• Part D and utilization/outcomes

    In a “Reading list” last month, I cited Kaestner’s and Khan’s recent NBER paper Medicare Part D and its Effect on the Use of Prescription Drugs, Use of Other Health Care Services and Health of the Elderly. I didn’t read that paper myself yet. Today Jason Shafrin summarizes it while briefly describing the findings of other, related work. It’s a short post so I’m not going to provide a condensed version. Just follow the links.

    Jason concludes,

    In fact, the authors note the following: “If anything, estimates suggested that gaining prescription drug insurance was associated with worsening health.” Could this be because some physicians overprescribe drugs which could actually worsen outcomes? Is functional status and self-reported health sufficiently precise to capture the benefit of these drugs? Are the benefits of pharmaceuticals generally confined to short-run benefits?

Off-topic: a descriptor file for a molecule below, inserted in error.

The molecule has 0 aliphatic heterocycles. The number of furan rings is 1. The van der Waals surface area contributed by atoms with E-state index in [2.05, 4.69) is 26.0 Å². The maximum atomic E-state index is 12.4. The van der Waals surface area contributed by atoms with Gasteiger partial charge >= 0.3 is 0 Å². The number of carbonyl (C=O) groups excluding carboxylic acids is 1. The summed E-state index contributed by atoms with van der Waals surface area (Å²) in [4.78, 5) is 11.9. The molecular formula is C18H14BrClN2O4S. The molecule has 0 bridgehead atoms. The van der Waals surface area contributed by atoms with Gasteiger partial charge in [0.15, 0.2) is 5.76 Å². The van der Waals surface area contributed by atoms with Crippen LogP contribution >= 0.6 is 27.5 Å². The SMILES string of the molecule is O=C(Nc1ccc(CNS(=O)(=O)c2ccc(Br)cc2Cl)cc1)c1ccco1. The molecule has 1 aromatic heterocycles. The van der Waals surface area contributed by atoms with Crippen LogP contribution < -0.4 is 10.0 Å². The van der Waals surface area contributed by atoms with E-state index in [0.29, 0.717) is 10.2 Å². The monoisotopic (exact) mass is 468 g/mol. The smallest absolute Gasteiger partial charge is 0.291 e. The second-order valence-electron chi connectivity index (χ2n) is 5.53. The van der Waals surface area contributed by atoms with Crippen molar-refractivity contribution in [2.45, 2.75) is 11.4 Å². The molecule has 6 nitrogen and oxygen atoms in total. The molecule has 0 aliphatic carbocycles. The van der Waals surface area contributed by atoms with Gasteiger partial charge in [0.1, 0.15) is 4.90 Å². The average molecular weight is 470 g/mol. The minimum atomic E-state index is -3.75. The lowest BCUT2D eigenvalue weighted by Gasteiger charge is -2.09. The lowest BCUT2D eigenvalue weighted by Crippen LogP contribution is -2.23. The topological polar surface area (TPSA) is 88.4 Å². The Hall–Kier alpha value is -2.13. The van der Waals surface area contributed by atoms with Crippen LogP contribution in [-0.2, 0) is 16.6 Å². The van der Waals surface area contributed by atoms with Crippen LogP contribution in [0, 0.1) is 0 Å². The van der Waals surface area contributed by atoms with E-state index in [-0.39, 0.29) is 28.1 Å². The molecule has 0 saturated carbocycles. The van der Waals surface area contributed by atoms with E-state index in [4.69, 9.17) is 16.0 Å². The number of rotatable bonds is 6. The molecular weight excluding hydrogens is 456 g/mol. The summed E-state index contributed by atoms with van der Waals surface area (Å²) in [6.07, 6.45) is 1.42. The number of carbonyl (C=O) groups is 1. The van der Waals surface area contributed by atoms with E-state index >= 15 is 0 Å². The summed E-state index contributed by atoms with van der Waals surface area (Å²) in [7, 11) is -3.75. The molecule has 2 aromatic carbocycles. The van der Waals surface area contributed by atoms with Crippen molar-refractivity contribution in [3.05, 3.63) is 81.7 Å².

Another possibility is that it isn’t the increased drug utilization that is producing this effect, it’s the decrease in outpatient utilization, which the authors also find (or did they control for that in the outcome model?). Suffice it to say, this begs quite a few questions similar to these, does it not?

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    • Potentially it is that the drugs are used as a cheaper or easier alternative to another more intrusive or costly procedure. Rather than solving the problem, the drugs merely attack symptoms. Also, medical errors such as improper dosage, adverse drug interactions and failure to account for another complicating factor, such as using a drug with an excessive toxicity level for a patient with renal issues, could be playing a major role here.